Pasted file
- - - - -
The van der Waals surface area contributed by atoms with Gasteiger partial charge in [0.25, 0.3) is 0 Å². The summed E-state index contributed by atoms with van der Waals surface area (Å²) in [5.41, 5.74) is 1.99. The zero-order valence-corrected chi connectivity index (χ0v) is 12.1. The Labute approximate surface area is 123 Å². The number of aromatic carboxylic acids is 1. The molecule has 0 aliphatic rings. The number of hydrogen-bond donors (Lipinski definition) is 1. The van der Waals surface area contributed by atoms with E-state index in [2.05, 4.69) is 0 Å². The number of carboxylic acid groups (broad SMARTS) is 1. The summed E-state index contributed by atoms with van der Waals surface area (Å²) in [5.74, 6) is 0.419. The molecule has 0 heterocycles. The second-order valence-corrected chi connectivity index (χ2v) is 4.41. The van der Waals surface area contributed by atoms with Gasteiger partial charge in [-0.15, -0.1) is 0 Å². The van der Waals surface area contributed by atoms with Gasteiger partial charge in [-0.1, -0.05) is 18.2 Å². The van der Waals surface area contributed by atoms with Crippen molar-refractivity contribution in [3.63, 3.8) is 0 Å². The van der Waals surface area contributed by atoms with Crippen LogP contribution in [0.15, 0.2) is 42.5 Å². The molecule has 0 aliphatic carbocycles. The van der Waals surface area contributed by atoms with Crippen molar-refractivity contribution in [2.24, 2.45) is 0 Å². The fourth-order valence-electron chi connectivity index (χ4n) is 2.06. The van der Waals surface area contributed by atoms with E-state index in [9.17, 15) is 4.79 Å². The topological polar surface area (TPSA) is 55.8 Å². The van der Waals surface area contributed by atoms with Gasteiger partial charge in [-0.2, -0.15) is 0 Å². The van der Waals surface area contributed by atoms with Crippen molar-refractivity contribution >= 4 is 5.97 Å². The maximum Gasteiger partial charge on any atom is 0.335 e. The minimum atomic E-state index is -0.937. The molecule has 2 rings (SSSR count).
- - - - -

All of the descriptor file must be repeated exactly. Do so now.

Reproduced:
The van der Waals surface area contributed by atoms with Gasteiger partial charge in [0.25, 0.3) is 0 Å². The summed E-state index contributed by atoms with van der Waals surface area (Å²) in [5.41, 5.74) is 1.99. The zero-order valence-corrected chi connectivity index (χ0v) is 12.1. The Labute approximate surface area is 123 Å². The number of aromatic carboxylic acids is 1. The molecule has 0 aliphatic rings. The number of hydrogen-bond donors (Lipinski definition) is 1. The van der Waals surface area contributed by atoms with E-state index in [2.05, 4.69) is 0 Å². The number of carboxylic acid groups (broad SMARTS) is 1. The summed E-state index contributed by atoms with van der Waals surface area (Å²) in [5.74, 6) is 0.419. The molecule has 0 heterocycles. The second-order valence-corrected chi connectivity index (χ2v) is 4.41. The van der Waals surface area contributed by atoms with Gasteiger partial charge in [-0.15, -0.1) is 0 Å². The van der Waals surface area contributed by atoms with Gasteiger partial charge in [-0.1, -0.05) is 18.2 Å². The van der Waals surface area contributed by atoms with Crippen molar-refractivity contribution in [3.63, 3.8) is 0 Å². The van der Waals surface area contributed by atoms with Crippen LogP contribution in [0.15, 0.2) is 42.5 Å². The molecule has 0 aliphatic carbocycles. The van der Waals surface area contributed by atoms with Crippen molar-refractivity contribution in [2.24, 2.45) is 0 Å². The fourth-order valence-electron chi connectivity index (χ4n) is 2.06. The van der Waals surface area contributed by atoms with E-state index in [9.17, 15) is 4.79 Å². The topological polar surface area (TPSA) is 55.8 Å². The van der Waals surface area contributed by atoms with Gasteiger partial charge in [-0.2, -0.15) is 0 Å². The van der Waals surface area contributed by atoms with Crippen molar-refractivity contribution >= 4 is 5.97 Å². The maximum Gasteiger partial charge on any atom is 0.335 e. The minimum atomic E-state index is -0.937. The molecule has 2 rings (SSSR count).